Alfalfa Benefits

Horses are incredibly fortunate whenever they get to eat alfalfa. From ancient times, domestic animals have enjoyed the advantages of this nutritious plant. At the same time, their rational owners dismissed it as they regarded it as an inelegant food to put on their tables.

Thanks to modern analytical chemistry, today, we know the excellent properties of this humble plant, and fortunately, there are more and more people taking advantage of it.

alfalfa flowers

Healing Properties

The YOUNG BUD SEEDS (germs) of alfalfa are rich in calcium (525 mg per 100 grams, three times that of milk), phosphorus, provitamin A as beta-carotene, vitamins C, B, and K, enzymes, essential trace elements, and other nutrients, besides vegetal bran.

Therefore, the ALFALFA has remineralizing, invigorating, hemostatic, and infection protective properties. It is especially recommended for:

  1. Anemia due to a lack of vitamins or minerals.
  2. Malnutrition and rickets.
  3. Gastro-duodenal ulcers.
  4. Dyspepsia and intestinal fermentation due to its enzyme content.
  5. Constipation, because of its vegetal bran content.
  6. Nose, gastric, and uterine bleeding. We remind you that a physician must check out any abnormal bleeding.

Alfalfa is a herb that is used internally. It must be used in fresh raw form to provide essential nutrients—which it is loaded with. Every vitamin and primary mineral is in alfalfa, except vitamin D. The plant aids in the assimilation of carbohydrates, proteins, and fats and is an excellent blood purifier. It can be included in soups and salads. 8 alfalfa tablets, taken at mealtime (if possible, chewed before swallowing), offer a fiber bulk that substantially helps sustain bowel regularity.

Alfalfa sprouts are a great favorite with many people but rinse them thoroughly before serving to remove bacteria and mold. Because it has comparable properties, alfalfa has been substituted for red clover blossoms. It is suitable for lowering fevers. Alfalfa detoxifies and alkalinizes the body, reduces cholesterol, stabilizes blood sugar and hormones, and stimulates pituitary function. It reduces inflammation, attacks fungi, acts as a diuretic, and helps reduce various types of bleeding.

Alfalfa is also effective against ulcers, digestive issues, bones, joints, and skin disorders. Along with the ability to balance hormones and blood sugar and reduce cholesterol, it can be beneficial for arthritis and other various bone and joint conditions as well. If consumed daily, it can help cure peptic ulcers, eliminate retained water, relieve bowel and urinary problems, and improve appetite.

The name al-falfa comes from “father of plants,” given by the Arabs. They were among the first to realize the plant’s exceptional healing properties.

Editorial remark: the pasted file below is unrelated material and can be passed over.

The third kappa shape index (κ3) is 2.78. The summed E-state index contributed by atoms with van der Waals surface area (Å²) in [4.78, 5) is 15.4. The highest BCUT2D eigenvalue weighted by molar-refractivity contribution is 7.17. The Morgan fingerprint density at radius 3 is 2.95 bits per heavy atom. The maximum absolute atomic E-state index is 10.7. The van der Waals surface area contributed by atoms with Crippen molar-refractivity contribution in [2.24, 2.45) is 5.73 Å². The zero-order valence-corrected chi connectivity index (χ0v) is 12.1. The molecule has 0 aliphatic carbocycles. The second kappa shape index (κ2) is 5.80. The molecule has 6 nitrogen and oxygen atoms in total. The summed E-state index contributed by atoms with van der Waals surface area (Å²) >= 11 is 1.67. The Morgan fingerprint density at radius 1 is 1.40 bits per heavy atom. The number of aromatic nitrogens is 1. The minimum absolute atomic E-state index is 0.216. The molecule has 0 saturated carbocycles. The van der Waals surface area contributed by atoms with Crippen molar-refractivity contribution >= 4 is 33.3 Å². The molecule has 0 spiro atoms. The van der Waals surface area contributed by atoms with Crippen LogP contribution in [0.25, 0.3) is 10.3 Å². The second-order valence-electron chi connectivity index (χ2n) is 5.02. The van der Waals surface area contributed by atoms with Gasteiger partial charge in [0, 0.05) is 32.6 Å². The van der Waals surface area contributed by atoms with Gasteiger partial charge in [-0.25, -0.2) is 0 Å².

Alfalfa Scientific Facts

  1. Scientific Name—Medicago sativa L.
  2. Other Names—Lucern, luceme.
  3. French—Luzerne.
  4. Spanish—Alfalfa.
  5. Environment—Native to the Middle East, it is farmed in warm regions worldwide.
  6. Description—Fodder plant of the Leguminosae family, growing from 30 to 80 cm high, with bluish flowers. Its fruit is a small legume, spiral-shaped like a snail.
  7. Parts of the plant used medicinally—The whole plant.

The Germs

The alfalfa seeds can be grown at home and consumed by the young little stems (germs). These germs are especially rich in vitamins and minerals.

How to use Alfalfa

  1. Food. Like many other vegetables, alfalfa can be consumed raw in a salad (germs) or cooked. Its content in vitamin C withstands cooking very well.
  2. Fresh juice. A glass in the morning is an excellent refreshing drink.
  3. Infusion, with 30 grams per liter of water. Drink from three to five cups a day.
  4. Dry extract. Half to one gram a day.

Infusion: Steep for five to fifteen minutes. Tincture: Take five to fifteen drops three times daily. Fluid extract: Take ½ to one teaspoon three times daily. Powder: Take five to ten #0 capsules (thirty to sixty grams) three times daily.

REFERENCES

  • George D. Pamplona-Roger, M.D. “Encyclopedia of Medicinal Plants.” George D. Pamplona-Roger, M.D. Encyclopedia of Medicinal Plants. Ed. Francesc X. Gelabert. Vols. 1 San Fernando de Henares: Editorial Safeliz, 2000. 269. Print.
  • Vance Ferrell Harold M. Cherne, M.D. The Natural Remedies Encyclopedia [Book]. – Altamont, TN : Harvestime Books, 2010. – Vol. Seventh Edition : 7 : pp. 142.

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